When friendly forces become foes: Scientists blunt the impact of natural killer cells to improve vaccine effectiveness
Scientists have discovered that the body’s own natural killer cells can suppress the immune benefits of therapeutic vaccines, a problem that can affect inoculations against chronic viral infections and cancer.
Indeed, the scientific literature is replete with examples of otherwise effective vaccines sometimes proving impotent. Increasingly, the reasons are pointing to an enemy within the body itself: a friend that transforms into a foe.
Scientists at University College London have been investigating the conundrum and have turned to an animal model to decipher how natural killer cells inadvertently blunt the benefits of vaccines.
In Science Translational Medicine, Dr. Mariana O. Diniz and colleagues report that natural killer cells can react so overwhelmingly after vaccination that they negatively impact a critical constituent of the immune response—CD8+T cells. This vital population can become overworked and exhausted, Diniz and her collaborators found, a phenomenon that causes vaccination to have little effectiveness.
“Therapeutic vaccines for chronic infections have reduced efficacy because of the presence of exhausted T cells and [an] environment that limits vaccine responses,” wrote Diniz, noting that the problem invariably begins with the aggression of natural killer cells.
Working with a mouse model, Diniz and colleagues have found that a combination treatment can boost robust immune responses after vaccination by acting on natural killer cells. The strategy, the team said, may eventually prove useful in the design and improvement of therapeutic vaccines for chronic viral infections and cancers.
“A better understanding of the mechanisms that regulate CD8+T cell responses to therapeutic vaccines is needed to develop approaches to enhance vaccine efficacy for chronic viral infections and cancers,” Diniz and the UCL team asserted in the journal.
Part of their research involved gaining an intimate knowledge of natural killer cells themselves, a population whose name alone can invoke potent images of destruction.
Natural killer cells are produced in the bone marrow as well as other sites throughout the body. Also known simply as a natural killer, or just a plain old NK cell, this population is a type of white blood cell containing granules—microscopic particles—with enzymes capable of killing tumor cells or cells infected with a virus.
Natural killers were initially thought to develop exclusively in the bone marrow, but relatively recent evidence in humans and mice suggests that these cells can also develop and mature in secondary lymphoid tissues, such as the tonsils, spleen and lymph nodes.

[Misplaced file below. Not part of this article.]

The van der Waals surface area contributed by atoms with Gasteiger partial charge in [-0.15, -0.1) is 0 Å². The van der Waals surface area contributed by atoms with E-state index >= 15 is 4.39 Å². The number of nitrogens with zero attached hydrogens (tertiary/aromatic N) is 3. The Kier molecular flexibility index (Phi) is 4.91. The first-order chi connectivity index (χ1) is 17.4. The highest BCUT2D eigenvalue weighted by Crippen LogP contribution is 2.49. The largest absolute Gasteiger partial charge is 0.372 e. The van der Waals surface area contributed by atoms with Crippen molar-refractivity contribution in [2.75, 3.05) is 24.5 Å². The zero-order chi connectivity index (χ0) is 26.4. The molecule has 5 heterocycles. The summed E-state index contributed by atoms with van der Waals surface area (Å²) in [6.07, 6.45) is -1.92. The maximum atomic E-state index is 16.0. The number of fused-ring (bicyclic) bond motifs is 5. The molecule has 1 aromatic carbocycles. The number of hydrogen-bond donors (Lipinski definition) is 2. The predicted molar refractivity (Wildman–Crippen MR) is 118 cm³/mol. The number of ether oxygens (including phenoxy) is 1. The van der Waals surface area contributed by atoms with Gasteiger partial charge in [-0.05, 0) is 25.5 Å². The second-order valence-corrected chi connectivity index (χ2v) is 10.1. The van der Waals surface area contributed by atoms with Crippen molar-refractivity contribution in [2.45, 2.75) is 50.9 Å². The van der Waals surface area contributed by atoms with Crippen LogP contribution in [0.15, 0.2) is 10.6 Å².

The killers are a type of immune cell and are crucial constituents of the innate immune system, the body’s rapid response network. It is present at birth and the immune response that is first on the scene in the event of an infection or cancer. The innate system exists separately from the adaptive immune system, which emerges around 12 months of age. The adaptive system, also known as acquired immunity, is composed of an array of specialized immune cells—T cells, B cells and protein antibodies—that seek and destroy foreign invaders.
While the innate immune system is noted for its rapid response, the adaptive is known for its recall and the ability to pounce on threats faster in the future by relying on its memory of the same invaders from the past.
The aim of the UCL research was to turn natural killer cells from foe to friend in situations of vaccination for chronic conditions. The team’s investigation revealed that natural killers impaired the response of T cells in mice to ChAdOx1-HBV, an experimental vaccine for chronic hepatitis B virus infection.
The scientists found that hepatitis B infection heightened the expression of the PD-L1 protein on the surface of natural killer cells in the liver, which in turn suppressed T cells that had been primed by the vaccine.
However, depleting the natural killer cells enhanced T cell responses in mice after vaccination. Alternatively, the researchers found they could convert natural killer cells into immune-boosting helpers by administering an anti-PD-L1 antibody before vaccination, leading to even stronger hepatitis B virus-specific T cell responses.
The team then applied a similar approach to cell samples from patients with chronic hepatitis B and discovered that the strategy can also yield benefits for humans.
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